One of the amazing transformations that occurred before my very eyes was that of the city of New York. On September 10, New Yorkers were swearing at the subway for being late, cursing the deli man for putting too much mustard on the corn beef on rye, and complaining over the faltering NASDAQ. On September 11, New Yorkers were thankful for just being alive. For the whole next week (and I imagine still to this day), New York was as quiet and friendly as small town, Ohio. People were somber and respectful. Everyone was helping each other. Groups that hated each other one minute were comforting each other the next. Why? Perspective, perspective, perspective.

I believe there are two ways that we learn in life. The first is by practice and/or repetition (i.e. learning a new language, writing out the words over and over). The second is by a major life experience or test (i.e. when you were a little tyke, your mom said don’t touch the hot stove. You did and burned yourself. Consequently you never touched the hot stove again). Some of us have gained our perspective on life by that major life experience. Others have learned through simple practice. What will it take for you to have a new perspective on life?

Who is Ultimately In Charge?

I love reading the story of Lance Armstrong. He battles cancer. He beats it. He trains hard. He wins three straight Tour de France cycle races. But I do have a slight beef with his story. All of the pundits say, ìHis strong competitive spirit, his persevering spirit and his unrelenting will allowed him to beat cancer… Is that correct though? I don’t believe so. I know plenty of people who are as competitive, as persevering, and as unrelenting as Lance Armstrong who died from cancer. Why didn’t they survive? Were they not strong enough? Am I not strong enough? Am I not competitive enough? It’s hard for me to believe that. God is in charge. You can differ with me on the statement all you want, but it is what I believe. He heals who He wants, when he wants. He calls home who he wants, when He wants. For me, only He knows what will happen, and I am content with that. I will still be optimistic, I will still enjoy life, but I will also know who’s ultimately in charge.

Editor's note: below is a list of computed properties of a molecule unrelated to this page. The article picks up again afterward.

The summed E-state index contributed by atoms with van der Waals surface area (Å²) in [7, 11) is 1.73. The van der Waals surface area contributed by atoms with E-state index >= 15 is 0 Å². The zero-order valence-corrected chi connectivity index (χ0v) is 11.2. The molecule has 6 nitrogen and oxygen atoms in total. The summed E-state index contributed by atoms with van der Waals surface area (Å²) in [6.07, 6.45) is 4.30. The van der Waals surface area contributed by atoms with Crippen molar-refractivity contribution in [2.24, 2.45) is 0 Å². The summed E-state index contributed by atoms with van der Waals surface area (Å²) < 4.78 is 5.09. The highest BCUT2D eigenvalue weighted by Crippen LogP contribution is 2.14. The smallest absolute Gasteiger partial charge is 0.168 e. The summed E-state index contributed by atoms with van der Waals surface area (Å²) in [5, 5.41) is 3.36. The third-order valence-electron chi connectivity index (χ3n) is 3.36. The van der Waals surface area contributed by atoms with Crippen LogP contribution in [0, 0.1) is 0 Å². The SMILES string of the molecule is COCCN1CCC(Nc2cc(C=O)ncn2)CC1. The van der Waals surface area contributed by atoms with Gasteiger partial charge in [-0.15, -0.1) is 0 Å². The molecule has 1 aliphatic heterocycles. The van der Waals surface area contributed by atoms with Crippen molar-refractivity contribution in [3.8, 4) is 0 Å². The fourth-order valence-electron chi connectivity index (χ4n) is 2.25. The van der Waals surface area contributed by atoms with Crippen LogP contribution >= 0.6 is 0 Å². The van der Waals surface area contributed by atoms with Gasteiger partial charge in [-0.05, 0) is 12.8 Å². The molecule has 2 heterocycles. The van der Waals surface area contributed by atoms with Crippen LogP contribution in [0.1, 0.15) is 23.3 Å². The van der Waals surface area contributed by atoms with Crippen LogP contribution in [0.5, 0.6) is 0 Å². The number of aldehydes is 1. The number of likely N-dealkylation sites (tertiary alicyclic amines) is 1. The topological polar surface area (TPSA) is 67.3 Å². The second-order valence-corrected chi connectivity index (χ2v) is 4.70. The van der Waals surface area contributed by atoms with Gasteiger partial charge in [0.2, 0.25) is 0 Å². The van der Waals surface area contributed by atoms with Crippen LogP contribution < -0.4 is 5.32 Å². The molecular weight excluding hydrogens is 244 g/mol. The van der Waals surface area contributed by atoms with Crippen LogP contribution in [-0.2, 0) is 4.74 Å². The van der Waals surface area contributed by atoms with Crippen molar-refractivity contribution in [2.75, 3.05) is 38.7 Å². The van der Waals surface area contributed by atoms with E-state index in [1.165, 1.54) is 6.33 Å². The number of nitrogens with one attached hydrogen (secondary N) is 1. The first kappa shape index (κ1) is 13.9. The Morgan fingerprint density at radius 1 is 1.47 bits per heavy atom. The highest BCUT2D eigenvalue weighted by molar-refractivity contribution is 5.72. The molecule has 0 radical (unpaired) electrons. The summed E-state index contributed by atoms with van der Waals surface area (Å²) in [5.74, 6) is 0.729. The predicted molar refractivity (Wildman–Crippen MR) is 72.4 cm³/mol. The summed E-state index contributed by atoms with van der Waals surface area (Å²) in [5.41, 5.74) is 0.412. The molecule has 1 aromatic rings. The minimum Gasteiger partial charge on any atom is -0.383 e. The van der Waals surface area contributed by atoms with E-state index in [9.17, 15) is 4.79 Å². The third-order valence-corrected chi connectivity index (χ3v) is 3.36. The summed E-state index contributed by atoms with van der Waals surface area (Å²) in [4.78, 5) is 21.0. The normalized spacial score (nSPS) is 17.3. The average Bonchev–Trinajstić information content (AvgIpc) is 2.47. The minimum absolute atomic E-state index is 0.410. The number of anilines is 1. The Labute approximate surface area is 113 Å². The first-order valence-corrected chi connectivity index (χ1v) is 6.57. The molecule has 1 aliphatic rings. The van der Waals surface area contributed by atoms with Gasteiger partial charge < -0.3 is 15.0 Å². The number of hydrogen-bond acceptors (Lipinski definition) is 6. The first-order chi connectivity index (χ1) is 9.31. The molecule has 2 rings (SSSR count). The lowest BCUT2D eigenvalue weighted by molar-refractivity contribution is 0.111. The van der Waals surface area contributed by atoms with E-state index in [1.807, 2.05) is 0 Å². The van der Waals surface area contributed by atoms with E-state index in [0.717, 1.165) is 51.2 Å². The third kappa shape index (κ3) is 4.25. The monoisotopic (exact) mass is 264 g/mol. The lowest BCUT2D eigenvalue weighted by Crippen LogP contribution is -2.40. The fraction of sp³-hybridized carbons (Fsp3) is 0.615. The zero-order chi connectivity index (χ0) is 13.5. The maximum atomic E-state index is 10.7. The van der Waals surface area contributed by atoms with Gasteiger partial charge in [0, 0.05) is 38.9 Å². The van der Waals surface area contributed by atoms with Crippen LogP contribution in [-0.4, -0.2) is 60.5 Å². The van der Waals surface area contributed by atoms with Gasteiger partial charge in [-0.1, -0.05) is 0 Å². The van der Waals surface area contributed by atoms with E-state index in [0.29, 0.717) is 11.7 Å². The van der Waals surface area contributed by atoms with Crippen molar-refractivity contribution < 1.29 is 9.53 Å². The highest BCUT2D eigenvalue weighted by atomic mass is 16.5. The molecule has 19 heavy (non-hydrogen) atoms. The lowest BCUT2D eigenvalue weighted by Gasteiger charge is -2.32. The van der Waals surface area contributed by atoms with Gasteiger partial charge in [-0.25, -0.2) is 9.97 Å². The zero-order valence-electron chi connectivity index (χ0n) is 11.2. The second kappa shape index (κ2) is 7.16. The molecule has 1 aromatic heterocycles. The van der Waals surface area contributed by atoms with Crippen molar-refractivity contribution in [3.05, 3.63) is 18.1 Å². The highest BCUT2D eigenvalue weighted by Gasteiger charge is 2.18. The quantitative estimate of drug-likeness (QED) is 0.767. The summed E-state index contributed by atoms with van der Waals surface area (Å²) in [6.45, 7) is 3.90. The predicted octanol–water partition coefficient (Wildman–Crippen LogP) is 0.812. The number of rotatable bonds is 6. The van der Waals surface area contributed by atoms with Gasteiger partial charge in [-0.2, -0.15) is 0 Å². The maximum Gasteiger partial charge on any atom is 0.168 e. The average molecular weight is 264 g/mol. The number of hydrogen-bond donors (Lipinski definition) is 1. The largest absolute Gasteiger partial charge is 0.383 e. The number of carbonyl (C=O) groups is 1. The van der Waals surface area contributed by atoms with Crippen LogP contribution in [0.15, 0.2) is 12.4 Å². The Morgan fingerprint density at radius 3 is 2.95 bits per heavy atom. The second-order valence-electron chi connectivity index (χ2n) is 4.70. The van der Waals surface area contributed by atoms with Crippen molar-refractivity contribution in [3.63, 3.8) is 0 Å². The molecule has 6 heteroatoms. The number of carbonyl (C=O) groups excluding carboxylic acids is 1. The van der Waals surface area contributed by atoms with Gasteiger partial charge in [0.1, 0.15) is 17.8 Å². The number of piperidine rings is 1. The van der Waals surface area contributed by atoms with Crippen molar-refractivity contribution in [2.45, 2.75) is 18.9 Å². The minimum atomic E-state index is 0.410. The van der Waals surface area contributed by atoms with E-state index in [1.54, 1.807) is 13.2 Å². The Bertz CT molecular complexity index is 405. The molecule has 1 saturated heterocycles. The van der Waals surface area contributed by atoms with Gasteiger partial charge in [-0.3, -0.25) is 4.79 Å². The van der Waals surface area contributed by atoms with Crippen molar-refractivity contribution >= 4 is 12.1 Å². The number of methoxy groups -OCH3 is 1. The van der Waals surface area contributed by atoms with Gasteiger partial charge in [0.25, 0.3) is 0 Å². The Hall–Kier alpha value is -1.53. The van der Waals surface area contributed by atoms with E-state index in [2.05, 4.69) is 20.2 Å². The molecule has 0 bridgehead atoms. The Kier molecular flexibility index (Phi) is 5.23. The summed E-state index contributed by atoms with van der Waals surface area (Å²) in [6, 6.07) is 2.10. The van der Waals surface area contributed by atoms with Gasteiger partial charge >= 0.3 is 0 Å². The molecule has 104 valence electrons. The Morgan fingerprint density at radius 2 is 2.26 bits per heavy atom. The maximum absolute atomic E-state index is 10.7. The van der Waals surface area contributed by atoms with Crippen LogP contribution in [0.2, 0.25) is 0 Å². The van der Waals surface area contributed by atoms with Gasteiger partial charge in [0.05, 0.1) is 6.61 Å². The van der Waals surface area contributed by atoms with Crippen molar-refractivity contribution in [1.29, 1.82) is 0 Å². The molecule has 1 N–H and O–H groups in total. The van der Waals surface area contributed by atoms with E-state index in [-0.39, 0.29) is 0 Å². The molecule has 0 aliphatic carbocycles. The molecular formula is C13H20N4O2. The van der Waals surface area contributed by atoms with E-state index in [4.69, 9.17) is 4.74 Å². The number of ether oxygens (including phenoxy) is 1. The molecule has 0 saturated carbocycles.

My Story : Part II

It has been a desire of mine to make this website for two years now, but I have put it off, put it off, put it off…. then finally it took a lot of inspiration and a little disease to break out of the procrastination cycle.

You may have come here because I hounded you to visit my site ( in my best radio voice, “…check out for all the latest info…”), or because a friend told you to see the site, or because you did a search for Hodgkin’s disease and this came up, or you did a search for hot single Wharton graduates and…you get my point.

First, to give a little background information, I was diagnosed with Hodgkin’s lymphoma on February 16, 2000. I then did 12 weeks of Stanford V chemotherapy at the Hospital of the University of Pennsylvania (HUP), timing it exactly so that I graduated the same weekend I received my last treatment. On June 13, 2000, I started radiation treatment on my chest and neck at University Hospital (UH) in Cleveland. That treatment took about five weeks. After a three-week recovery period, I started work in New York City at Goldman, Sachs and Co. as an analyst in the firm wide training and development group.